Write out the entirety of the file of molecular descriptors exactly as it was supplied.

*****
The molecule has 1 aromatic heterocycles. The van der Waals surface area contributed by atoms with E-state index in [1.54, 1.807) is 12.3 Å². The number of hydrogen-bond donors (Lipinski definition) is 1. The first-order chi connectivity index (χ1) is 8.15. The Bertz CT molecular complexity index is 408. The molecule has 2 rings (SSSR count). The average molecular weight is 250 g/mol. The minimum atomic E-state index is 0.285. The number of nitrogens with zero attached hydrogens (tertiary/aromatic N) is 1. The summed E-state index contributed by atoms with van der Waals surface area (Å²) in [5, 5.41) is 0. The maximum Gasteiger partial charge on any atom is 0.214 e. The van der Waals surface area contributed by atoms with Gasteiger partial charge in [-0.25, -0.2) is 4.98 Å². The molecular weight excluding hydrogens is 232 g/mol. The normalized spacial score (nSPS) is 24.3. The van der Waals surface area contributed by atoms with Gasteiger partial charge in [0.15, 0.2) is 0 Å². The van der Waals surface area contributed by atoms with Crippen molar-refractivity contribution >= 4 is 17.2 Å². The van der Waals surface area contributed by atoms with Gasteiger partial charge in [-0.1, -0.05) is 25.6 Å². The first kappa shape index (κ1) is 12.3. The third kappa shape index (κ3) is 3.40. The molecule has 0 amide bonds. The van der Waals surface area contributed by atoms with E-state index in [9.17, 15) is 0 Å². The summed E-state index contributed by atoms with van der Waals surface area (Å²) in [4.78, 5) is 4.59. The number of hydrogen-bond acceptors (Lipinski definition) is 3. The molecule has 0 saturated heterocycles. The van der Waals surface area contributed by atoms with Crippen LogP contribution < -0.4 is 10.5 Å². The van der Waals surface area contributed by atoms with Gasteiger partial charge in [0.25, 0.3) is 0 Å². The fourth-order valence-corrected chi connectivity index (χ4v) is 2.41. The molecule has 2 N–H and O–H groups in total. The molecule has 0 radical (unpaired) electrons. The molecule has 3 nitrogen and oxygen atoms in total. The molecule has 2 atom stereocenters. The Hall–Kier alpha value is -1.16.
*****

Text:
The molecule has 1 aromatic heterocycles. The van der Waals surface area contributed by atoms with E-state index in [1.54, 1.807) is 12.3 Å². The number of hydrogen-bond donors (Lipinski definition) is 1. The first-order chi connectivity index (χ1) is 8.15. The Bertz CT molecular complexity index is 408. The molecule has 2 rings (SSSR count). The average molecular weight is 250 g/mol. The minimum atomic E-state index is 0.285. The number of nitrogens with zero attached hydrogens (tertiary/aromatic N) is 1. The summed E-state index contributed by atoms with van der Waals surface area (Å²) in [5, 5.41) is 0. The maximum Gasteiger partial charge on any atom is 0.214 e. The van der Waals surface area contributed by atoms with Gasteiger partial charge in [-0.25, -0.2) is 4.98 Å². The molecular weight excluding hydrogens is 232 g/mol. The normalized spacial score (nSPS) is 24.3. The van der Waals surface area contributed by atoms with Gasteiger partial charge in [0.15, 0.2) is 0 Å². The van der Waals surface area contributed by atoms with Crippen molar-refractivity contribution >= 4 is 17.2 Å². The van der Waals surface area contributed by atoms with Gasteiger partial charge in [-0.1, -0.05) is 25.6 Å². The first kappa shape index (κ1) is 12.3. The third kappa shape index (κ3) is 3.40. The molecule has 0 amide bonds. The van der Waals surface area contributed by atoms with E-state index in [9.17, 15) is 0 Å². The summed E-state index contributed by atoms with van der Waals surface area (Å²) in [4.78, 5) is 4.59. The number of hydrogen-bond acceptors (Lipinski definition) is 3. The molecule has 0 saturated heterocycles. The van der Waals surface area contributed by atoms with Crippen LogP contribution < -0.4 is 10.5 Å². The van der Waals surface area contributed by atoms with Gasteiger partial charge in [0.25, 0.3) is 0 Å². The fourth-order valence-corrected chi connectivity index (χ4v) is 2.41. The molecule has 2 N–H and O–H groups in total. The molecule has 0 radical (unpaired) electrons. The molecule has 3 nitrogen and oxygen atoms in total. The molecule has 2 atom stereocenters. The Hall–Kier alpha value is -1.16.